Numerous Cats Productions has four moving parts. Me, of course. Chris, the web developer, internet guru and father of arguably the most adorable 2-year-old alive. Dom, who runs a record label, sells tickets and redefines the hustle everyday of his life. And Lamont, who is currently chasing his own vision of the American dream.
That does not count Leslye, who shoots, edits, designs, codes, produces, directs, writes and performs minor miracles when called upon.
Of our five, I was the only one who traveled to attend Black Soil. It doesn’t matter why. It only matters that it is. Or was.
And that I was the lone hand, voice, set of feet and eyes available to street team for the okaymentary.
Which is how I occupied the last four days of my time in the Netherlands.
A Pre-Screening Party at Jimmy Wu’s. IDFA. The Flying Pig Hostels. Black Soil, itself. And every nook and cranny of a 25-round-mile-radius of Amsterdam proper. Or not so proper. As it were.
I wandered. Purposely. Accidentally. Endlessly. (Seriously. You should see the callouses on my feet.)
In those wanderings, I...well...I wish I could tell you that I was inspired. But inspiration is not the byproduct of the street teaming process. No matter where it takes place. It is exhausting. And, in the best of times, it is hopeful.
Hopeful that the people whose hands you shook were genuinely interested in your project and will remember when it is that you want them to attend your screening. Hopeful that none of the flyers you placed so thoughtfully and artfully will be carelessly discarded. Hopeful that you'll get a 10% return on all of the work you put in.
Fast forward to 7 pm on Sunday, Dec. 2. An hour before the Amsterdam screening of the okaymentary.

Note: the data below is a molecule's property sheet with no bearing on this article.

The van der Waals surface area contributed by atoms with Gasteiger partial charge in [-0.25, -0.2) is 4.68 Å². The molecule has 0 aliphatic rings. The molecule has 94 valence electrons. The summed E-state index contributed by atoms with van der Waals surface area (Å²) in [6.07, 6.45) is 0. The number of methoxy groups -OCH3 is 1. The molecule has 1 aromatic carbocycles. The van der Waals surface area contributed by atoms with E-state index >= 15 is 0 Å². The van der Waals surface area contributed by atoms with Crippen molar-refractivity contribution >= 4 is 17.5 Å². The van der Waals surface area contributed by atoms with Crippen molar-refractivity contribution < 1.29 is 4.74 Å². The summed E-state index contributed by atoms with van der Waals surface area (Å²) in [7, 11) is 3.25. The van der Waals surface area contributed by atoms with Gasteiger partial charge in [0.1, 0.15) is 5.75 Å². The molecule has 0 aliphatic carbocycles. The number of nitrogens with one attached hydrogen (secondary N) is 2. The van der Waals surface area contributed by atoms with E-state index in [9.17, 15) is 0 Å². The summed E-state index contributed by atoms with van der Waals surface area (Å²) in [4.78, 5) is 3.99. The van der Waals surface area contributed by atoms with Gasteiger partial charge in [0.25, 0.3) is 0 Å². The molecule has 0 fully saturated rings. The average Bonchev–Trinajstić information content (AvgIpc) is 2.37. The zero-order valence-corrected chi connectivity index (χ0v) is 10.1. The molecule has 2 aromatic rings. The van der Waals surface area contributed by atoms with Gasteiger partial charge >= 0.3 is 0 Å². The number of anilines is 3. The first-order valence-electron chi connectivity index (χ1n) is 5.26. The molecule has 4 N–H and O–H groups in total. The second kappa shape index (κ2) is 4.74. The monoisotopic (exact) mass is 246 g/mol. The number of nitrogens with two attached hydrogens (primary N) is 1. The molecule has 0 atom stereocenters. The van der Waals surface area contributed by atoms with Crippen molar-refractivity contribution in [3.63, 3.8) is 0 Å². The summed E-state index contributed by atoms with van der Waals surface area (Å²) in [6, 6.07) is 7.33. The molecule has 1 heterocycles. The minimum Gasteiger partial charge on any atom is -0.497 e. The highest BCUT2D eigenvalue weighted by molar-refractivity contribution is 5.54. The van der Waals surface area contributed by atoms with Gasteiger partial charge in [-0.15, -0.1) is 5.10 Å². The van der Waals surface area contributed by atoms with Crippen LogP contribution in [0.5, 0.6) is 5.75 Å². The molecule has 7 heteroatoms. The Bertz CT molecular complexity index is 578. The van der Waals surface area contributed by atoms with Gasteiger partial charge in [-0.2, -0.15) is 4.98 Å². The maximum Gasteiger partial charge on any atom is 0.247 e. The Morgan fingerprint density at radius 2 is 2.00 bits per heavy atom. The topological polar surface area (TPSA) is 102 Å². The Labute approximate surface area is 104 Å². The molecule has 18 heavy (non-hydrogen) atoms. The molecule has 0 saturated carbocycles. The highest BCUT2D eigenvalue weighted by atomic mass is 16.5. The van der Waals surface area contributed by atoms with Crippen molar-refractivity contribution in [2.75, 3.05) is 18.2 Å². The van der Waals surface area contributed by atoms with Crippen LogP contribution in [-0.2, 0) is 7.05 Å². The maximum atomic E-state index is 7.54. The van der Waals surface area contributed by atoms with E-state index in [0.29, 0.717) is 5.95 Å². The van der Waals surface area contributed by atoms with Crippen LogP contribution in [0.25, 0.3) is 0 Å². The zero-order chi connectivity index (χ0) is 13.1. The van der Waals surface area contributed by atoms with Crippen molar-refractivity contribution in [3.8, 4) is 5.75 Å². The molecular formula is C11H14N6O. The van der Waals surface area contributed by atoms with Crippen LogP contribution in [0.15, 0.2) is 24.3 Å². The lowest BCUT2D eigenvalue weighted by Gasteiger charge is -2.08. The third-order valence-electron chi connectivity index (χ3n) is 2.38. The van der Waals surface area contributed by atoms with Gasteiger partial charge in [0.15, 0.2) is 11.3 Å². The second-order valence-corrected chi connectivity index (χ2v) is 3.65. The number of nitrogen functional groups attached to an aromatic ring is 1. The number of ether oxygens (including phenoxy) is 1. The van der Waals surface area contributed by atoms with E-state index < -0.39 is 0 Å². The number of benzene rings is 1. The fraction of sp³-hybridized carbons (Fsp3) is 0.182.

The venue hosting the Amsterdam installation of Black Soil was dope. Similar to the one in Rotterdam as Bitterzoet served multiple purposes. Theatre plus cafe plus bar. The gorgeous soda bottle of a Dutch-Israeli bartender who worked in the café arrived early. Her sunny brown eyes and extra large dimples sharply contrasted the dark, cold, rainy outside where most of my last desperate afternoon had taken place. Hope hung on. For just a few minutes longer.
Minutes before the screening, though, practicality entered the building.
The Bitterzoet Theatre contained about 150 seats. It was about a third full. I would have preferred that it be about a third empty. I made a quick visit to the bartender to keep my spirits up. And the screening commenced.
The post-show Q&A—as is becoming customary—featured an intriguing array of inquiries and comments about the internet and its cultural impact. We may not have made a widely seen (yet) or easy to sell film, but our story certainly is a thought-provoking one.
If only my credit card company accepted thoughts as payment.
Clinging to the last bits of hope, I asked the bartender to help me out with that.
By pouring several Jamesons, of course.
How else did you expect this story to end?